I am a regular visitor to Switzerland, being married to a swiss, and so when visiting, I occupy the privileged position of being able to observe the swiss at close quarters. I am now (almost) able to understand what is being said in swiss german after many years of my GCSE- level German being utterly useless in the face of the sing-song gobbledygook that is ‘Sweetzer Dooch’. A couple of years ago I thought things were looking up when, sitting on a plane leaving Amsterdam for Zurich I had a breakthrough.
‘Hey! I can understand everything that flight announcer is saying!’ I chirruped enthusiastically to my husband.
‘He’s speaking Dutch’ he replied dryly.
Anyway, I do, mostly, get the gist of what’s being said, (especially if I already know what they are talking about) and I’m pretty good in the emphatic tense as applied to kids:
‘Get dressed!’ (Aar-lekke) ‘Get your shoes on!’ (Lek deenie shua ah) ‘Sit down’ (ab sitze) ‘Eat your dinner’ (is deeser snacht) ‘Go to bed (gang ins bet)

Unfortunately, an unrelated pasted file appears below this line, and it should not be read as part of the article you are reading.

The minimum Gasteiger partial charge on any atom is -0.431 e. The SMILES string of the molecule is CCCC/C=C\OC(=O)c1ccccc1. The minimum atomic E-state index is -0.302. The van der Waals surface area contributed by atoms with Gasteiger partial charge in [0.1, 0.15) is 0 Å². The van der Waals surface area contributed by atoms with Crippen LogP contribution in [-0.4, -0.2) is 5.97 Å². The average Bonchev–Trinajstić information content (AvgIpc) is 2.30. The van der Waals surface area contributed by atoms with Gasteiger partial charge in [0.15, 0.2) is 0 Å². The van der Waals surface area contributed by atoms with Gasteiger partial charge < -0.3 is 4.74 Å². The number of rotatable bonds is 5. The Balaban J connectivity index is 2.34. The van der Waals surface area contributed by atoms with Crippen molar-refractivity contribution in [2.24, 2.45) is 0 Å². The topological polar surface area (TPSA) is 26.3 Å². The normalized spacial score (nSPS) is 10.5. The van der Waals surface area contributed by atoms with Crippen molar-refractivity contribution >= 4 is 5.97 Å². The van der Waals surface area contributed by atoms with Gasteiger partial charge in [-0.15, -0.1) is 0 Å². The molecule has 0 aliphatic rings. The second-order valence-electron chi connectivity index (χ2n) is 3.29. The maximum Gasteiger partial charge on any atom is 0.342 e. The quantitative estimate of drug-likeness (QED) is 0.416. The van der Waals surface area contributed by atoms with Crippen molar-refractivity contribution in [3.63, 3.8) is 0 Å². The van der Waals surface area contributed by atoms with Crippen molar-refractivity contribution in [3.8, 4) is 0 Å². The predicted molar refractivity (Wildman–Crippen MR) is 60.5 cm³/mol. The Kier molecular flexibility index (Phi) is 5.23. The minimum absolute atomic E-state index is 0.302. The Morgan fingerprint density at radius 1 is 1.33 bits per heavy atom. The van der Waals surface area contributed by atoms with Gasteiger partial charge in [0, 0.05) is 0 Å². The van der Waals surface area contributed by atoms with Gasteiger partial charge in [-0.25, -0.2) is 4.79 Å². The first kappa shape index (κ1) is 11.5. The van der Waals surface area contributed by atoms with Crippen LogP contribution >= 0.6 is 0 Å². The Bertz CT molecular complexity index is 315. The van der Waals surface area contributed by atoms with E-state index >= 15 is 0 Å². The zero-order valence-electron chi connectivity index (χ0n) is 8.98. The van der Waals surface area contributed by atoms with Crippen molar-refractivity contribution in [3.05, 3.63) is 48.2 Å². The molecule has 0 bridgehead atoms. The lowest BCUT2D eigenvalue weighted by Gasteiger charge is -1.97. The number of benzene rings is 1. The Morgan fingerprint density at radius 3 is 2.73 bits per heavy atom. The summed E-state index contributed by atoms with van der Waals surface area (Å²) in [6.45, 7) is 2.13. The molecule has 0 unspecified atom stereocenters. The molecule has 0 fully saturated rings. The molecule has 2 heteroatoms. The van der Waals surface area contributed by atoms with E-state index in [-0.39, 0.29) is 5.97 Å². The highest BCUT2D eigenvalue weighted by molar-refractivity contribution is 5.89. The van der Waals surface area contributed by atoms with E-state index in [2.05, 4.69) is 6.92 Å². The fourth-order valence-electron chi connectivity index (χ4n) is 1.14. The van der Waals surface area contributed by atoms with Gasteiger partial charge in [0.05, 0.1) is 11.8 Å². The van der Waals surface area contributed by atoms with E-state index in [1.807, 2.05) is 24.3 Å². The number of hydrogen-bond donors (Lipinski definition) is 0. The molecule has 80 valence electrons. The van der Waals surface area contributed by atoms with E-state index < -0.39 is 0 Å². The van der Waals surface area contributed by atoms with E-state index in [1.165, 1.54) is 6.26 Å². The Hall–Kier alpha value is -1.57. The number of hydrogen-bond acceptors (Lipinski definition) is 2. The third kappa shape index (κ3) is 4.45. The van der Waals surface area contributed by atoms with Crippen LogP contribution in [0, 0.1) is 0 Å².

The spelling appears to be mostly arbitrary in Swiss German, as they use High German for written documents, so I feel justified in using my own form of phonetic written Swiss here, I hope you are saying each phrase out loud to yourselves, don’t they sound funny?
We regularly visit the same places each year and each visit I feel a little like an amateur anthropologist, trying to understand Swiss people and Swiss culture, and trying to fit somewhat into a place so utterly alien from the comfortable chaos of life in Scotland.
I thought I should write a few observations of Switzerland and the Swiss to help me get through the visits. In the spirit of ‘if you can’t laugh, you’d just cry’. It might also act as a bit of a survivors’ guide to visiting Switzerland.
I hope you enjoy….